Hopes of keeping global warming below the
long-established target of two degrees above pre-industrial levels
are rapidly eroding, according to a collection of papers in two
Nature journals today.
That might sound like a gloomy backdrop to this week's
climate summit, convened by UN director-general Ban Ki Moon to
refocus world leaders' attention on climate action.
But chalking up the two degrees target as a political
failure is a "naive" way to look at climate ambition and could even
obstruct future negotiations, the authors argue.
Origin of two degrees
In 1992, the United Nations Framework Convention on
Climate Change (UNFCCC)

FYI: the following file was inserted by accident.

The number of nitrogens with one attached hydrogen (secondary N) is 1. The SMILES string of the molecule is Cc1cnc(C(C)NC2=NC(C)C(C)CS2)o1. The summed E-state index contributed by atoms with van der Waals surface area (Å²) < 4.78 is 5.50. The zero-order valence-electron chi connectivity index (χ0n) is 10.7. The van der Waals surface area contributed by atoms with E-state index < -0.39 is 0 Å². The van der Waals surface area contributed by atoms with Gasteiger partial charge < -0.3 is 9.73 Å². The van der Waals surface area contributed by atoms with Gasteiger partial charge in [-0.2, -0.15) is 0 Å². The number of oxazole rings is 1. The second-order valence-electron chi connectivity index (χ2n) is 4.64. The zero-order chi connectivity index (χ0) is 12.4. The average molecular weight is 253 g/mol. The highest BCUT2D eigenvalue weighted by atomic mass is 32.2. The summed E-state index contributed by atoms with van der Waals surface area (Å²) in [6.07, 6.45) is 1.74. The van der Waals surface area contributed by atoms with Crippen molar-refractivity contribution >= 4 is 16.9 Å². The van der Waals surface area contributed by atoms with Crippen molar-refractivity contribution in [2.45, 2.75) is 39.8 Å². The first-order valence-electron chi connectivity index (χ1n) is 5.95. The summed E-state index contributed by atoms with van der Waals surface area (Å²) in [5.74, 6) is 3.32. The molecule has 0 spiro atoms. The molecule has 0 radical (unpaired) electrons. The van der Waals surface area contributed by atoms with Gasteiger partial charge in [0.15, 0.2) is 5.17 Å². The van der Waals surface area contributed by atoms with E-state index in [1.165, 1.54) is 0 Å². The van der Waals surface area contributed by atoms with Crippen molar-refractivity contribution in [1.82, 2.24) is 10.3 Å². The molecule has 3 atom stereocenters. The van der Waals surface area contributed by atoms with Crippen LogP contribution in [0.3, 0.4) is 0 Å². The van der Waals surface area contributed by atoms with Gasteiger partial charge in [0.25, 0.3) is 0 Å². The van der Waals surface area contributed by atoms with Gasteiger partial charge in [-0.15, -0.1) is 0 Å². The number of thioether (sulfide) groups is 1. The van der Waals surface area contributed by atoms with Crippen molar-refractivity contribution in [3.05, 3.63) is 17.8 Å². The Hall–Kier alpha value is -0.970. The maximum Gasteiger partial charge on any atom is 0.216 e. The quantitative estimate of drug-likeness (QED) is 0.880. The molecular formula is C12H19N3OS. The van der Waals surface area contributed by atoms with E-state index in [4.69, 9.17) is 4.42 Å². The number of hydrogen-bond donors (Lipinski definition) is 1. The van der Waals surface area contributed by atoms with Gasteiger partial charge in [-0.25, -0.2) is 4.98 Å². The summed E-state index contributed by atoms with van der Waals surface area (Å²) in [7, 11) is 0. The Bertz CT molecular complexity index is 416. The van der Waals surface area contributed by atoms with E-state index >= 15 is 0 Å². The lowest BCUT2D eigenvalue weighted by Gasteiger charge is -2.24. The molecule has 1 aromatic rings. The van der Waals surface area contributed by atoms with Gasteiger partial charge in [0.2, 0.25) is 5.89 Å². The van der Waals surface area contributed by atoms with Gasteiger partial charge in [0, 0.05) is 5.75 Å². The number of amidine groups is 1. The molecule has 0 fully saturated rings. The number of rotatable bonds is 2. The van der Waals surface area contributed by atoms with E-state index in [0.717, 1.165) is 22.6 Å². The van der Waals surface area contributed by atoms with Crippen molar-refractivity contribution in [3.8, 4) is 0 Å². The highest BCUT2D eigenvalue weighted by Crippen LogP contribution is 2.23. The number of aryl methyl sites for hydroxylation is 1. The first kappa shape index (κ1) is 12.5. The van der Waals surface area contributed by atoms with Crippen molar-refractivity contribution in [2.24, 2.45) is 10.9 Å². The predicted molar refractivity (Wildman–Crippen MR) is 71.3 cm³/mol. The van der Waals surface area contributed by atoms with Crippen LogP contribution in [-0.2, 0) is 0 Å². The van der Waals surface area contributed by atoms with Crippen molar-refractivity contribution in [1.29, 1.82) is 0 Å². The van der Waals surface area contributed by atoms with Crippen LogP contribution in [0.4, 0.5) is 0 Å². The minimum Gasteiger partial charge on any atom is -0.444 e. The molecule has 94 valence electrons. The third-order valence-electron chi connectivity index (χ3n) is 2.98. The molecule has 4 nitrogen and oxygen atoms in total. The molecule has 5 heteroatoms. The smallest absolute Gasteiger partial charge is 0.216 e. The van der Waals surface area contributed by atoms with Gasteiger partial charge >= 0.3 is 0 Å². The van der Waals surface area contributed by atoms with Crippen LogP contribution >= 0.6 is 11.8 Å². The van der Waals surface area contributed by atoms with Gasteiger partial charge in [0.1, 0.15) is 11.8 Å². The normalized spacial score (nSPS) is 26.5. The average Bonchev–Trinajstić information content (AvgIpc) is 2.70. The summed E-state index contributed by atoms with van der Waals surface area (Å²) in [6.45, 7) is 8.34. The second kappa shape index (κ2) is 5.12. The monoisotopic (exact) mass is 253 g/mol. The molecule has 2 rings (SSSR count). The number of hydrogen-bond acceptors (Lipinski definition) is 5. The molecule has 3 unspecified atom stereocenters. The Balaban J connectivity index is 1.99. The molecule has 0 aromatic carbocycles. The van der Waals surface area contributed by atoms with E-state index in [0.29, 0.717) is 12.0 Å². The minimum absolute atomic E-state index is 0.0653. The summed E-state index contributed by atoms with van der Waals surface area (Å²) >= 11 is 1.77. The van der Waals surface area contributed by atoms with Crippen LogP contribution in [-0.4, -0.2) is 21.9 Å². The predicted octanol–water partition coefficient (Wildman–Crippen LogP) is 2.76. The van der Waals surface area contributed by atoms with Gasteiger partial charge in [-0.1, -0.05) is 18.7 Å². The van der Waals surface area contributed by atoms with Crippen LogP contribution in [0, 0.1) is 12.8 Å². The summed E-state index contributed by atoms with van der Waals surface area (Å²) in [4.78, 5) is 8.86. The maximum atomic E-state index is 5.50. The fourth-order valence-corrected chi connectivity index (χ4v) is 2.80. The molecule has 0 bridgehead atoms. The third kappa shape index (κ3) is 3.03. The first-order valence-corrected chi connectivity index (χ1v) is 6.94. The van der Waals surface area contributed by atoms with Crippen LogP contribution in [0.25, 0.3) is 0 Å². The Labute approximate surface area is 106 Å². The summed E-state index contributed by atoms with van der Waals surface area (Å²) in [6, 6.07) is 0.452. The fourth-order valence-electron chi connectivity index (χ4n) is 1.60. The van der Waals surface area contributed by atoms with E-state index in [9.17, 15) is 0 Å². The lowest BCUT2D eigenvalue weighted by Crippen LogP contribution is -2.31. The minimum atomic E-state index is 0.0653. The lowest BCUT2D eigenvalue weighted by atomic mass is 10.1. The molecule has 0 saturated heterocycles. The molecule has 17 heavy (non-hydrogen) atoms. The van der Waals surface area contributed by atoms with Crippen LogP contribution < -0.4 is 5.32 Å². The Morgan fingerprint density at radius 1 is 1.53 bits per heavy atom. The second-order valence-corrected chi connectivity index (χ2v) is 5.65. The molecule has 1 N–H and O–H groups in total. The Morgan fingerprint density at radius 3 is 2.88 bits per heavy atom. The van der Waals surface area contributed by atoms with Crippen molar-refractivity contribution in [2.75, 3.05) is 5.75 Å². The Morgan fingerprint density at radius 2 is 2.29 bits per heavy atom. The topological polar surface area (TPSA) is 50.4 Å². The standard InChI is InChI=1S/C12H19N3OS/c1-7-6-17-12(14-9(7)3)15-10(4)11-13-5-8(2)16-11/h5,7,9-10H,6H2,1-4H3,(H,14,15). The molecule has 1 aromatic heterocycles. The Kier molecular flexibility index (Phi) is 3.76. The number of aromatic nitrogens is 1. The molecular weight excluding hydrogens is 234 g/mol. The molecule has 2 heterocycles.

said the objective of
global climate policy should be to stabilise humans' influence on
the climate below the level at which it can be considered
Scientifically-speaking, there's no definitive
threshold beyond which climate change tips the balance into being
"dangerous". But as temperatures rise, so do the risks.
Curbing temperature rise to
two degrees above pre-industrial levels has become the
most widely accepted point beyond which climate change risks are
considered unacceptably high.
As the recent
report on climate change impacts from the
Intergovernmental Panel on Climate Change (IPCC) puts it:
"Increasing magnitudes of
warming increase the likelihood of severe, pervasive, and
irreversible impacts. Some risks of climate change are considerable
at 1 or 2°C above preindustrial levels … The precise levels of
climate change sufficient to trigger tipping points… remain
uncertain, but the risk ... increases with rising temperature".
A two degree limit has been a symbolic focus of
climate ambition for the past two decades - it is the limit
recommended by the UK's
Committee on Climate Change, for example.